Unless otherwise specified, wine refers to the naturally fermented juice of grapes. More broadly, the term can include alcoholic beverages created from other fruits and even vegetables. Wine has a rich history that has evolved along with that of humankind. Its historical roots reach back almost 12,000 years. As various cultures spread out into new parts of the world, so did the grapevine and the art of winemaking. Today there are vineyards throughout the world with good wine being produced in far-ranging locations from the United States to South Africa to Australia to South America to Europe. Wine is broadly classified in the following categories: 1. still (nonsparkling) wines — including red, white and rosé — which can be dry (nonsweet), semisweet and sweet; 2. sparkling wines, including French champagnes as well as effervescent wines from other parts of the world; 3. fortified wines, such as port, which have been augmented with a dose of brandy or other spirit; and 4. aromatic (or aromatized) wines, such as vermouth, which have been flavored with ingredients like herbs or spices. Vintage wine is that which is made with 95 percent of the grapes harvested in a specific year; the year or "vintage" is indicated on the wine label. Nonvintage wine is made from the juice of grapes harvested from several years; there's no year noted on the label of such wine. Blush wines are made with red grapes, but the juice has had a very brief contact with the grape skins, which produces pale pink wines. Alcohol-free wines are those produced by one of several special processes to remove the alcohol. Such wines are also called dealcoholized wines and nonalcoholic wine. Legally nonalcoholic products, such potables contain less than 0.5 percent alcohol (oddly enough, about the same amount in most freshly squeezed orange juice). That in itself makes this product appealing to many, but weight watchers love the fact that dealcoholized wine has less than half the calories of regular wine. And to top it all off, according to The American Journal of Clinical Nutrition, nonalcoholic red wine is also good for the heart. But don't expect these nonalcoholic alternatives to have the subtlety, body and mouthfeel of real wine. They don't, primarily because alcohol contributes to all of those characteristics. Still, there are some good dealcoholized wines on the market in a variety of styles including reds, whites, rosés and sparkling wines. You can even find some varietal wines like Chardonnay, Cabernet Sauvignon, Merlot and Johannisberg Riesling. Alcohol-free wines can be found at liquor stores and some supermarkets and are typically grouped together. Wine storage locations should be dark, vibration free and at an even temperature. The ideal temperature is 55°F, however, anywhere from 45° to 70°F is acceptable, providing the temperature is consistent. The higher the temperature, the faster a wine will age. Wine bottles should be stored on their sides to prevent the cork from drying and shrinking, which would allow air to enter the bottle and disrupt the wine's flavor. Serving temperatures: White wine should be served at a range of between 50° and 55°F; red wine at around 65°F. Refrigerating white wine for more than 2 hours before serving can dull its flavor and aroma. Avoid drips when pouring wine by giving the bottle a slight twist just as you finish pouring.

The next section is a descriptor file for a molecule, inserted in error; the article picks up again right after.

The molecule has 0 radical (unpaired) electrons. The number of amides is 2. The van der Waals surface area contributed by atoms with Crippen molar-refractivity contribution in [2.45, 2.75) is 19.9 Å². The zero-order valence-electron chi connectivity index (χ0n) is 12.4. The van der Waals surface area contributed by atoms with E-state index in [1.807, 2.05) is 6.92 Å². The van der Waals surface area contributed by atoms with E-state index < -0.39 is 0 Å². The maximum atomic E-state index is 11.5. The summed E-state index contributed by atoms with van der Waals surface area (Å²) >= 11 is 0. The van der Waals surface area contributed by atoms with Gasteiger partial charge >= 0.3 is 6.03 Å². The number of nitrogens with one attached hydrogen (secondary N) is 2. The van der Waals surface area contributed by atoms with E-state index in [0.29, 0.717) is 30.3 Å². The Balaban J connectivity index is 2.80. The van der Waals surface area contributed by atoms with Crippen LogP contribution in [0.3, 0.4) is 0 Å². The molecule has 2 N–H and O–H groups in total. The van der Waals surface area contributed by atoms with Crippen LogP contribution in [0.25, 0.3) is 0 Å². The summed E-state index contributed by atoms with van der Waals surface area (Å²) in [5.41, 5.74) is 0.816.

From The Food Lover's Companion, Fourth edition by Sharon Tyler Herbst and Ron Herbst. Copyright © 2007, 2001, 1995, 1990 by Barron's Educational Series, Inc.

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